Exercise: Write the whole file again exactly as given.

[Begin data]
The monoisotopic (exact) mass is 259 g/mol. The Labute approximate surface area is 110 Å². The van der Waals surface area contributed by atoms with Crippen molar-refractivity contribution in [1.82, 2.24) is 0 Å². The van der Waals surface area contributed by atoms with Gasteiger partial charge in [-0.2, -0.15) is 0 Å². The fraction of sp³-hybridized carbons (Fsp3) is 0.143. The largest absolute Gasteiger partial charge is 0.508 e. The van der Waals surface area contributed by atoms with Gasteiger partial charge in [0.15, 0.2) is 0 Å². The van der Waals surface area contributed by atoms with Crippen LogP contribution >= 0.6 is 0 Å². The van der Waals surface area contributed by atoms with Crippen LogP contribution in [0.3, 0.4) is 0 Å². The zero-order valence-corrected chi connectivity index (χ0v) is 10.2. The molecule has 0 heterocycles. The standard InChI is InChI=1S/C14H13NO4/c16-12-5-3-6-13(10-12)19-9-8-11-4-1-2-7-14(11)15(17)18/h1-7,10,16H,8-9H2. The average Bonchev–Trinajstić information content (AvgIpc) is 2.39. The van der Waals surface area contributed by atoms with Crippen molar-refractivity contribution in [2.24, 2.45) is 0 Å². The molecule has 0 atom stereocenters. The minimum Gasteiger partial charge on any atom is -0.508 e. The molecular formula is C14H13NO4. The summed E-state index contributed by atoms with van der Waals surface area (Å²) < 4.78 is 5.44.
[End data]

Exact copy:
The monoisotopic (exact) mass is 259 g/mol. The Labute approximate surface area is 110 Å². The van der Waals surface area contributed by atoms with Crippen molar-refractivity contribution in [1.82, 2.24) is 0 Å². The van der Waals surface area contributed by atoms with Gasteiger partial charge in [-0.2, -0.15) is 0 Å². The fraction of sp³-hybridized carbons (Fsp3) is 0.143. The largest absolute Gasteiger partial charge is 0.508 e. The van der Waals surface area contributed by atoms with Gasteiger partial charge in [0.15, 0.2) is 0 Å². The van der Waals surface area contributed by atoms with Crippen LogP contribution >= 0.6 is 0 Å². The van der Waals surface area contributed by atoms with Crippen LogP contribution in [0.3, 0.4) is 0 Å². The zero-order valence-corrected chi connectivity index (χ0v) is 10.2. The molecule has 0 heterocycles. The standard InChI is InChI=1S/C14H13NO4/c16-12-5-3-6-13(10-12)19-9-8-11-4-1-2-7-14(11)15(17)18/h1-7,10,16H,8-9H2. The average Bonchev–Trinajstić information content (AvgIpc) is 2.39. The van der Waals surface area contributed by atoms with Crippen molar-refractivity contribution in [2.24, 2.45) is 0 Å². The molecule has 0 atom stereocenters. The minimum Gasteiger partial charge on any atom is -0.508 e. The molecular formula is C14H13NO4. The summed E-state index contributed by atoms with van der Waals surface area (Å²) < 4.78 is 5.44.